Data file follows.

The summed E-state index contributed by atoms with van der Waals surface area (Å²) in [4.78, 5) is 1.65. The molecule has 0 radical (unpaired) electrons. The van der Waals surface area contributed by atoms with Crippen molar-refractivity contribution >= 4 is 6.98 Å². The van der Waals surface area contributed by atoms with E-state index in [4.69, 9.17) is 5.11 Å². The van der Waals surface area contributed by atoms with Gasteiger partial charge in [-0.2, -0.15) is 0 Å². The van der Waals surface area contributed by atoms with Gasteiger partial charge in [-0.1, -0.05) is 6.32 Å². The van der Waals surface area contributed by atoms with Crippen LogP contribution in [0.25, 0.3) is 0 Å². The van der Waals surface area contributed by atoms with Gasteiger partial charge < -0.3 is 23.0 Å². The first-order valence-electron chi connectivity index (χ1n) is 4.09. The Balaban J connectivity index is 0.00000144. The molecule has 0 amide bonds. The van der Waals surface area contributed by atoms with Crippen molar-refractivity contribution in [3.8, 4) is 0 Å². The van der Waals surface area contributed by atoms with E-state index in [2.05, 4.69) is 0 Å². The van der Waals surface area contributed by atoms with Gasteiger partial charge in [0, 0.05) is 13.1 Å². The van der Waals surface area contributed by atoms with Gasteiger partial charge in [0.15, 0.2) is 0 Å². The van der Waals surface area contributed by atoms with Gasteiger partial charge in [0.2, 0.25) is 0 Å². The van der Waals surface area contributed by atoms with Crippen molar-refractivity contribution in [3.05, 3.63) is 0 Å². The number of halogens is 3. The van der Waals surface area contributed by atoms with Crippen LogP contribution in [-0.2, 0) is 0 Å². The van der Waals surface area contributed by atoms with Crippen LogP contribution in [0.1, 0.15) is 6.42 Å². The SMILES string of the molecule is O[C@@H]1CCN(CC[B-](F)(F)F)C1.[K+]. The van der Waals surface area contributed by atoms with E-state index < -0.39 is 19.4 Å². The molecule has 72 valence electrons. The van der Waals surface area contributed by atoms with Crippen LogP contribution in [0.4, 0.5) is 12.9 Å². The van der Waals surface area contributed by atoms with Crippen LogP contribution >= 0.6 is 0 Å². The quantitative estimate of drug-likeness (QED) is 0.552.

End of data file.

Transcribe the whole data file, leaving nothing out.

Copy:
The summed E-state index contributed by atoms with van der Waals surface area (Å²) in [4.78, 5) is 1.65. The molecule has 0 radical (unpaired) electrons. The van der Waals surface area contributed by atoms with Crippen molar-refractivity contribution >= 4 is 6.98 Å². The van der Waals surface area contributed by atoms with E-state index in [4.69, 9.17) is 5.11 Å². The van der Waals surface area contributed by atoms with Gasteiger partial charge in [-0.2, -0.15) is 0 Å². The van der Waals surface area contributed by atoms with Gasteiger partial charge in [-0.1, -0.05) is 6.32 Å². The van der Waals surface area contributed by atoms with Crippen LogP contribution in [0.25, 0.3) is 0 Å². The van der Waals surface area contributed by atoms with Gasteiger partial charge < -0.3 is 23.0 Å². The first-order valence-electron chi connectivity index (χ1n) is 4.09. The Balaban J connectivity index is 0.00000144. The molecule has 0 amide bonds. The van der Waals surface area contributed by atoms with Crippen molar-refractivity contribution in [3.8, 4) is 0 Å². The van der Waals surface area contributed by atoms with E-state index in [2.05, 4.69) is 0 Å². The van der Waals surface area contributed by atoms with Gasteiger partial charge in [0, 0.05) is 13.1 Å². The van der Waals surface area contributed by atoms with Gasteiger partial charge in [0.15, 0.2) is 0 Å². The van der Waals surface area contributed by atoms with Gasteiger partial charge in [0.2, 0.25) is 0 Å². The van der Waals surface area contributed by atoms with Crippen molar-refractivity contribution in [3.05, 3.63) is 0 Å². The number of halogens is 3. The van der Waals surface area contributed by atoms with Crippen LogP contribution in [-0.2, 0) is 0 Å². The van der Waals surface area contributed by atoms with Crippen LogP contribution in [0.1, 0.15) is 6.42 Å². The SMILES string of the molecule is O[C@@H]1CCN(CC[B-](F)(F)F)C1.[K+]. The van der Waals surface area contributed by atoms with E-state index < -0.39 is 19.4 Å². The molecule has 72 valence electrons. The van der Waals surface area contributed by atoms with Crippen LogP contribution in [0.4, 0.5) is 12.9 Å². The van der Waals surface area contributed by atoms with Crippen LogP contribution >= 0.6 is 0 Å². The quantitative estimate of drug-likeness (QED) is 0.552.